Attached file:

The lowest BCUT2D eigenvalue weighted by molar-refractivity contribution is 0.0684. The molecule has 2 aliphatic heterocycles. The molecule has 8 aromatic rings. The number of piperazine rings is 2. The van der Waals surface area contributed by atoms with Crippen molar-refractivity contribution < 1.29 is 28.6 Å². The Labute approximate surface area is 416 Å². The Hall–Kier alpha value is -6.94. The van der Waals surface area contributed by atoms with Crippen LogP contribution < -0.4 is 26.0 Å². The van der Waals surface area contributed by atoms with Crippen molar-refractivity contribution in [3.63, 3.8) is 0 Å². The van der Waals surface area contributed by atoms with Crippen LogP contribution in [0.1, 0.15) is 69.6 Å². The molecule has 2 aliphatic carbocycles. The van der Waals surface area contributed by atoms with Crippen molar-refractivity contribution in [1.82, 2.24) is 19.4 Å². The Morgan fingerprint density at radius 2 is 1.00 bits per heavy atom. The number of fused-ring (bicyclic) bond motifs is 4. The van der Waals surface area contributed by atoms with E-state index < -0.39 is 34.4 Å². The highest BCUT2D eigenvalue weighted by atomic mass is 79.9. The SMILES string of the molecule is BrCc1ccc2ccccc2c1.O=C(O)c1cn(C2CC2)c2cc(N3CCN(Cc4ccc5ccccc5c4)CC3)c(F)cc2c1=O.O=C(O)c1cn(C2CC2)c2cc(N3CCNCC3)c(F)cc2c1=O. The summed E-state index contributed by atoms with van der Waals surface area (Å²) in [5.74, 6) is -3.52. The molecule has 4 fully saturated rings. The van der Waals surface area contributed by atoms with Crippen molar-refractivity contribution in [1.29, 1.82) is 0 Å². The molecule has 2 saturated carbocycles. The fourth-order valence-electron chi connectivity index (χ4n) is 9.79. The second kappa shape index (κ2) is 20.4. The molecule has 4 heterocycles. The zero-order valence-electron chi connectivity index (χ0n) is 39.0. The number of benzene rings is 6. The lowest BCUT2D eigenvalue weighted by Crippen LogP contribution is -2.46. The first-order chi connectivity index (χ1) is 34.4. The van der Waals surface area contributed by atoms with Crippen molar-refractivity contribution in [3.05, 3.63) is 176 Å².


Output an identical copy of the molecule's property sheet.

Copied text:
The lowest BCUT2D eigenvalue weighted by molar-refractivity contribution is 0.0684. The molecule has 2 aliphatic heterocycles. The molecule has 8 aromatic rings. The number of piperazine rings is 2. The van der Waals surface area contributed by atoms with Crippen molar-refractivity contribution < 1.29 is 28.6 Å². The Labute approximate surface area is 416 Å². The Hall–Kier alpha value is -6.94. The van der Waals surface area contributed by atoms with Crippen LogP contribution < -0.4 is 26.0 Å². The van der Waals surface area contributed by atoms with Crippen molar-refractivity contribution in [3.63, 3.8) is 0 Å². The van der Waals surface area contributed by atoms with Crippen LogP contribution in [0.1, 0.15) is 69.6 Å². The molecule has 2 aliphatic carbocycles. The van der Waals surface area contributed by atoms with Crippen molar-refractivity contribution in [1.82, 2.24) is 19.4 Å². The Morgan fingerprint density at radius 2 is 1.00 bits per heavy atom. The number of fused-ring (bicyclic) bond motifs is 4. The van der Waals surface area contributed by atoms with E-state index < -0.39 is 34.4 Å². The highest BCUT2D eigenvalue weighted by atomic mass is 79.9. The SMILES string of the molecule is BrCc1ccc2ccccc2c1.O=C(O)c1cn(C2CC2)c2cc(N3CCN(Cc4ccc5ccccc5c4)CC3)c(F)cc2c1=O.O=C(O)c1cn(C2CC2)c2cc(N3CCNCC3)c(F)cc2c1=O. The summed E-state index contributed by atoms with van der Waals surface area (Å²) in [5.74, 6) is -3.52. The molecule has 4 fully saturated rings. The van der Waals surface area contributed by atoms with Crippen molar-refractivity contribution in [1.29, 1.82) is 0 Å². The molecule has 2 saturated carbocycles. The fourth-order valence-electron chi connectivity index (χ4n) is 9.79. The second kappa shape index (κ2) is 20.4. The molecule has 4 heterocycles. The zero-order valence-electron chi connectivity index (χ0n) is 39.0. The number of benzene rings is 6. The lowest BCUT2D eigenvalue weighted by Crippen LogP contribution is -2.46. The first-order chi connectivity index (χ1) is 34.4. The van der Waals surface area contributed by atoms with Crippen molar-refractivity contribution in [3.05, 3.63) is 176 Å².